Thursday, August 28, 2014

Elkhart County Highway Department announces ditching project

An eight-week berming project will level roads across the county. Find out if your residence or business will be affected.

Posted on April 21, 2014 at 8:17 p.m.

GOSHEN — Some residents and businesses along county roads will need to move their sprinkler systems soon or risk damages.

The Elkhart County Highway Department announced plans for an eight-week berming project on county roads at Monday morning's commissioners meeting

The project is a continuation of last year's ditching efforts

John Bowers, assistant manager of the highway department, told commissioners Monday morning that he wants to get the word out that people in affected areas with sprinkler systems should pull them back at least five feet and curl them to avoid damage. 

The process of berming consists of running a grader blade three to four feet in from the edge of the paved road, Bowers explained in an email. This causes any sod or dirt to be removed at an elevation equal or slightly lower than the existing edge of the pavement, he wrote.

The project is sectioned into eight weeks, with each week focused on a different part of the county. Week one begins May 5 in the southeast section of the county. The project will progress northwest as the weeks go by, with the final week focused on roads in the very northeast corner of the county.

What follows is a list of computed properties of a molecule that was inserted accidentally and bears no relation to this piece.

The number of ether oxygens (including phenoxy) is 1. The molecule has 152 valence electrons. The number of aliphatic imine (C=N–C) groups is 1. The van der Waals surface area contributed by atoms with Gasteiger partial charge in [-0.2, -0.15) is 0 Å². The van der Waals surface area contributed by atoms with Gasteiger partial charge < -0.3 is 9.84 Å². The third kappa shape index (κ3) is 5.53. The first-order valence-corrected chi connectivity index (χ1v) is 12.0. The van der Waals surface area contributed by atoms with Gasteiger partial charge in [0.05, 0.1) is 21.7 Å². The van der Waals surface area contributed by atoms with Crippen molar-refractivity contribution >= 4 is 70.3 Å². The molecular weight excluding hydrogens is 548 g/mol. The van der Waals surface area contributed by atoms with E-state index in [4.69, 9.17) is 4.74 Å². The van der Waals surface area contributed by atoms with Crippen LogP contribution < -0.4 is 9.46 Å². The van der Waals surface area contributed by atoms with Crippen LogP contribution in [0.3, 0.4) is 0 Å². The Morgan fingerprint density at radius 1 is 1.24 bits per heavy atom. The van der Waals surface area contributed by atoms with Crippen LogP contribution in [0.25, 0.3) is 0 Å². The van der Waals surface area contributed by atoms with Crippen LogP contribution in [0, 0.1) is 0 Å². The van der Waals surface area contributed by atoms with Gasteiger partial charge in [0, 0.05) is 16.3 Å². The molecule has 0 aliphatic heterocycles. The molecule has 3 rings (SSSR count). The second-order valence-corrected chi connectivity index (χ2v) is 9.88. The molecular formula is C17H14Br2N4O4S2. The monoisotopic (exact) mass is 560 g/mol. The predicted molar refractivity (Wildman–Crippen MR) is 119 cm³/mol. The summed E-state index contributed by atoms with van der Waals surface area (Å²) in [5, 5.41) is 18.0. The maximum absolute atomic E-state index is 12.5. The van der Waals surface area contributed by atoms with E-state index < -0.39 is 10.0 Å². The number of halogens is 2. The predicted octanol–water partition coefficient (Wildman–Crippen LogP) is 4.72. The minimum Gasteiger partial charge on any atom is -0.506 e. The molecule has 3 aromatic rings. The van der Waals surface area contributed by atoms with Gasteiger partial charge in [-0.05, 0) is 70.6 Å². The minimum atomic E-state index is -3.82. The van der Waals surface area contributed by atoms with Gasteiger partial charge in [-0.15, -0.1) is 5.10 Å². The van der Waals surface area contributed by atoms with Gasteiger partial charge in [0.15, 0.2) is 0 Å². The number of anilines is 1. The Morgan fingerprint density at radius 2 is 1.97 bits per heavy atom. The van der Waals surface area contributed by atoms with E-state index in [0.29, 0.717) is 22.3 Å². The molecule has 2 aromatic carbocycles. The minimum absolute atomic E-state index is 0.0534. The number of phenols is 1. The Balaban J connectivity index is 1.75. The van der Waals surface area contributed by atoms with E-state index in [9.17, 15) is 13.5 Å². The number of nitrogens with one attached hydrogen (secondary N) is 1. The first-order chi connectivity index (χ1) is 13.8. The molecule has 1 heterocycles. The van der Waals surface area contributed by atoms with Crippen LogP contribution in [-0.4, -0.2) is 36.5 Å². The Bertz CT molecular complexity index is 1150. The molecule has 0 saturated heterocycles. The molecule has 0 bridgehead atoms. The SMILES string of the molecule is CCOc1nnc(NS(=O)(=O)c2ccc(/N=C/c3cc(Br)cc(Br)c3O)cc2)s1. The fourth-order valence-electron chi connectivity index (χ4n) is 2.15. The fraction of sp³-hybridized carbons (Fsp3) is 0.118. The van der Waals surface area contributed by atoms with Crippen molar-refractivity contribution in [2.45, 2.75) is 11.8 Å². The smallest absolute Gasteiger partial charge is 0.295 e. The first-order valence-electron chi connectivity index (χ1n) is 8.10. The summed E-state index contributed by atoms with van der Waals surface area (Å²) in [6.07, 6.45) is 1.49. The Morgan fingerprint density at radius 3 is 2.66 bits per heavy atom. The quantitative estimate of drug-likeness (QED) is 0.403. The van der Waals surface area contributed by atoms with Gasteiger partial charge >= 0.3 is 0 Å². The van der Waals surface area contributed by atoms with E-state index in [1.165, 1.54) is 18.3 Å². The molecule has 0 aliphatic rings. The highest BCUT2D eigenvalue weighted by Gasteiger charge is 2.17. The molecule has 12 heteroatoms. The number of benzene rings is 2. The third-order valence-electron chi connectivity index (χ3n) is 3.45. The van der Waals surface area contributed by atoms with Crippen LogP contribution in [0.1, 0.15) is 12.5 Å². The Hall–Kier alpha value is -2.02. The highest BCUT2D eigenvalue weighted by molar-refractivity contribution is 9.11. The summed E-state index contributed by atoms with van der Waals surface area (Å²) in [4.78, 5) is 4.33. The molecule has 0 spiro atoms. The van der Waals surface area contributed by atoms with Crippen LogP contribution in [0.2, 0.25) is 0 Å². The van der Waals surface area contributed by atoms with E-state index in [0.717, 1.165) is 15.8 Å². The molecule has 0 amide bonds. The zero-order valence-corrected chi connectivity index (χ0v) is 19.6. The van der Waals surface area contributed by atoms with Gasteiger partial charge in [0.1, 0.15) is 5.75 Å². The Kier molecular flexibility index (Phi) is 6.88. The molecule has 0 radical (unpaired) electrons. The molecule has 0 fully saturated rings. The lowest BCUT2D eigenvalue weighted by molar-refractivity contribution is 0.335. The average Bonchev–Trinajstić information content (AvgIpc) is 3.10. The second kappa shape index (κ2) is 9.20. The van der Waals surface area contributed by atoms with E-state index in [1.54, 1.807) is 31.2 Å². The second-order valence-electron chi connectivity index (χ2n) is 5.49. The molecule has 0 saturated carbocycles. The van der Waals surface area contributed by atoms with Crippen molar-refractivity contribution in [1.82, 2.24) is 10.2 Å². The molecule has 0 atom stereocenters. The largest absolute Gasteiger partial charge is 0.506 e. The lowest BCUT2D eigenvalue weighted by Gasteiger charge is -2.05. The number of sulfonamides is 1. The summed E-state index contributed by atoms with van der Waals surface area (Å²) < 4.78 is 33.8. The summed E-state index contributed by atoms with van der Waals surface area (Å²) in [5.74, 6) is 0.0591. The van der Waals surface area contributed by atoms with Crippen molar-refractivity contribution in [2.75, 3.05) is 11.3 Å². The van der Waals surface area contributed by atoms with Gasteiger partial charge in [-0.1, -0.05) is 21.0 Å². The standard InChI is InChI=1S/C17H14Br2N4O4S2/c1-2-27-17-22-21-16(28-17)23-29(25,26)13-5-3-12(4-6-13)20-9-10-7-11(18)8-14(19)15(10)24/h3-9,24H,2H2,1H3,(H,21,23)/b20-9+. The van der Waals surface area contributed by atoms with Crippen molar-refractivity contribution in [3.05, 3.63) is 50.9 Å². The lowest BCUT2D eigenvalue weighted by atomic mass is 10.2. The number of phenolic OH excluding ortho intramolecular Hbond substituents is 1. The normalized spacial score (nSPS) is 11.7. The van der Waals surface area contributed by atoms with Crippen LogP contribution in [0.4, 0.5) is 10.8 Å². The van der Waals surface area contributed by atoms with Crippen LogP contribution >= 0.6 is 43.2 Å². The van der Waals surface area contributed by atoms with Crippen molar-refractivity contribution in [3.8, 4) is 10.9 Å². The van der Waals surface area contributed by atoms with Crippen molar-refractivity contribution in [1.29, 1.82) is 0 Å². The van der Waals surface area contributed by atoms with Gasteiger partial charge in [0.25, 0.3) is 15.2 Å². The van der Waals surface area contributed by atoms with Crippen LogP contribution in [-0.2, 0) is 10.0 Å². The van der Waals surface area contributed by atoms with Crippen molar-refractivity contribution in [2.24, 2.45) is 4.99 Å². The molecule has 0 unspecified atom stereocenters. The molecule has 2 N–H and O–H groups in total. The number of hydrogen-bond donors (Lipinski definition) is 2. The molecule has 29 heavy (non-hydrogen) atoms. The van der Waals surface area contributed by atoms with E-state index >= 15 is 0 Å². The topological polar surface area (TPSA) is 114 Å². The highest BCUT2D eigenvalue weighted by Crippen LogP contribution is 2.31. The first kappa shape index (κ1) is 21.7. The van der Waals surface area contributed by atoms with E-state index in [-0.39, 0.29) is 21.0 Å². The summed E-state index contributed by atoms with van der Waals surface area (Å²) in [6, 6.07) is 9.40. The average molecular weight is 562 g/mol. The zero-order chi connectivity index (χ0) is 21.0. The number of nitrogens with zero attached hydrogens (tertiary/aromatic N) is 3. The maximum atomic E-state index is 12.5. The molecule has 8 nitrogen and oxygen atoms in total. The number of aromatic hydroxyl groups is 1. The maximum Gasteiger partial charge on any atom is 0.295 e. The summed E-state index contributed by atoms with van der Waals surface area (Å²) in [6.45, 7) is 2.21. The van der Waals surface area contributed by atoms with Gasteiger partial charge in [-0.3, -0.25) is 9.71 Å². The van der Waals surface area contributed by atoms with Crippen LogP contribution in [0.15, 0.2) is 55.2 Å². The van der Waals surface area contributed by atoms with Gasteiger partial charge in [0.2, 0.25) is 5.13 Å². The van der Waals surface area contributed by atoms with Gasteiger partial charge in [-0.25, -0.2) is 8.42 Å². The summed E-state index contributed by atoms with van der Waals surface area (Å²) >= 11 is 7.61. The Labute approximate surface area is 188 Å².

Much of the north and southeast parts of the county have already been bermed.

Bowers said information will soon be available at the Elkhart County Highway Department website.

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 FILE - In this Sept. 25, 2013 file photo, Scott Small, and other National Forest Service crew members work to restore terrain that was bulldozed for a firebreak in the battle against Rim Fire on a nordic ski trail along Dodge Ridge in the Stanislaus National Forest, near Tuolumne City, Calif. The Forest Service says it will release a final decision Wednesday, Aug. 27, 2014, on how much timber to log from the Sierra Nevada's largest wildfire in recorded history. Last year's Rim Fire burned 400 square miles including parts of Yosemite. A debate has since raged about sending burned and dead trees to lumber mills or leave them and let nature take its course. (AP Photo/Rich Pedroncelli, File)

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